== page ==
Understanding through Discussion


Welcome! You are not logged in. [ Login ]
EvC Forum active members: 76 (8908 total)
Current session began: 
Page Loaded: 05-20-2019 6:45 AM
19 online now:
Heathen, PaulK, Pressie, RAZD, Tangle (5 members, 14 visitors)
Chatting now:  Chat room empty
Newest Member: WeloTemo
Happy Birthday: Percy
Post Volume:
Total: 851,620 Year: 6,657/19,786 Month: 1,198/1,581 Week: 20/393 Day: 3/17 Hour: 0/0


Thread  Details

Email This Thread
Newer Topic | Older Topic
  
Author Topic:   Is Radiometric Dating Really that Accurate?
John
Inactive Member


Message 2 of 114 (13856)
07-20-2002 11:29 AM
Reply to: Message 1 by EvO-DuDe
07-20-2002 11:05 AM


[QUOTE]Originally posted by EvO-DuDe:
[b]that different dating techniques give totally random dates when dating the same rock[/QUOTE]

[/b]

Not correct, unless the sample is contaminated. Different techniques will NOT give identical dates however. Each method has it margins of error and I have seen this useds to create the illusion that the methods don't line up. For example, I've seen it claimed that two dates are millions of years off and so the radiometric dating methods are unreliable. What isn't explained is that material being dated is 300 million years old, so a few million years is only a percent or two of the date-- well within the method's margin of error.

Also remember that if possible many different methods are used so that some of these errors can be averaged out.

[QUOTE][/b]that radioisotope dating is based on several assumptions[/b][/QUOTE]

It is. It is based on the assumption that things work in the past like they work now. Most of science depends on this assumption as well. In the case of radiometric dating, the rates of radioactive decay are assumed to remain constant.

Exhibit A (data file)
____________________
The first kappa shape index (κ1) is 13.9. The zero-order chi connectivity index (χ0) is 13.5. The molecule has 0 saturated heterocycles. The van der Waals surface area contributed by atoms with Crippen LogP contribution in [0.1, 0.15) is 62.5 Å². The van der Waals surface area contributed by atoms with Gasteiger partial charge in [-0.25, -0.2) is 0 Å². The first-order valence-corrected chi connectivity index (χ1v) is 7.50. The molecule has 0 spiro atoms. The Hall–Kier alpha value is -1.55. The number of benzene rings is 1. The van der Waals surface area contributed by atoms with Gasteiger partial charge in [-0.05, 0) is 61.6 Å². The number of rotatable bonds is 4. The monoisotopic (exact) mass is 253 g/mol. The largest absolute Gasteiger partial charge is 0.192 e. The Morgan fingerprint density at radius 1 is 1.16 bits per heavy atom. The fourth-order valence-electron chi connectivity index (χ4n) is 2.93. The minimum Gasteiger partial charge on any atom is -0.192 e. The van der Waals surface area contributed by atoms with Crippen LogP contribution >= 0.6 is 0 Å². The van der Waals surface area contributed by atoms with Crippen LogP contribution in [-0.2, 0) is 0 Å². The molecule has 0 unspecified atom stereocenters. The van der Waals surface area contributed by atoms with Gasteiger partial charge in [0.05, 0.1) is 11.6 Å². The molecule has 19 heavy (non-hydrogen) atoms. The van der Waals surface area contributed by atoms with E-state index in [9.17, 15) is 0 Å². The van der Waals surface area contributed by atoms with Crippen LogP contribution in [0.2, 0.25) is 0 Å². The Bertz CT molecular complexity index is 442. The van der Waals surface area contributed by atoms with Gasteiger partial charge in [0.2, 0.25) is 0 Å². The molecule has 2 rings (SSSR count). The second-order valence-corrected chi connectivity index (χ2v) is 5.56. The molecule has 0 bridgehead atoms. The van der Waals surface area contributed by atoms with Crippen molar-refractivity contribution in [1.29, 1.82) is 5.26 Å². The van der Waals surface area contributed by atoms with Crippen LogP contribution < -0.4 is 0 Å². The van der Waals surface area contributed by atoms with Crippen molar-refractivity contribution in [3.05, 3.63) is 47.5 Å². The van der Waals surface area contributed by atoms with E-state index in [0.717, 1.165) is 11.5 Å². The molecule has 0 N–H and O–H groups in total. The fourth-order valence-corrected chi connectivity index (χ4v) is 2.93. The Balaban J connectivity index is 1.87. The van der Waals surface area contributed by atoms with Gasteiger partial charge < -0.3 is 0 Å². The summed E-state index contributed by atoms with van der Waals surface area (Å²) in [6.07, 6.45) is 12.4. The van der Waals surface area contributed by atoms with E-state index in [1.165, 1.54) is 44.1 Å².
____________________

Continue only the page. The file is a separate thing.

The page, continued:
quote:
and that geologists have a fixed idea in their minds about how old a rock is from the strata it's found in

I'm sure this is true, but it doesn't effect the outcome of the lab tests.

quote:
and if they date it radiometrically and the date is different from what they thought it would be, they just throw the rock away saying the date is meaningless.

Creationists would like you to think that geologists are selecting dates from a wide range of possibilities-- selecting the five dates they want from the hundred they don't want. It doesn't work that way. There will always be anomalous results, those are discarded. Think about it. Twenty results come back within 2% of each other. Two results come back wildly different. Which date makes sense?

------------------
www.hells-handmaiden.com


This message is a reply to:
 Message 1 by EvO-DuDe, posted 07-20-2002 11:05 AM EvO-DuDe has not yet responded

  
John
Inactive Member


Message 9 of 114 (13875)
07-20-2002 8:58 PM
Reply to: Message 8 by EvO-DuDe
07-20-2002 7:32 PM


quote:
Originally posted by EvO-DuDe:
I do not doubt that many things that generally take a long time to form can be formed rapidly, for example fossils, strata, and petroleum

hmmm..... I doubt this.

A quick search on 'rapid fossilization' for example returns ALL creationists sites, so we can dismiss those results out of hand. (Hi TB! )

Strata can be formed rapidly but it wouldn't and doesn't look like slowly formed strata.

The combination we have of strata and fossil record is a much bigger problem. I have yet to hear a sufficient explaination of rapid deposition that accounts for the enormously complex ordering of the fossil record.

------------------
www.hells-handmaiden.com


This message is a reply to:
 Message 8 by EvO-DuDe, posted 07-20-2002 7:32 PM EvO-DuDe has responded

Replies to this message:
 Message 10 by EvO-DuDe, posted 07-20-2002 11:47 PM John has responded

  
John
Inactive Member


Message 11 of 114 (13879)
07-21-2002 12:12 AM
Reply to: Message 10 by EvO-DuDe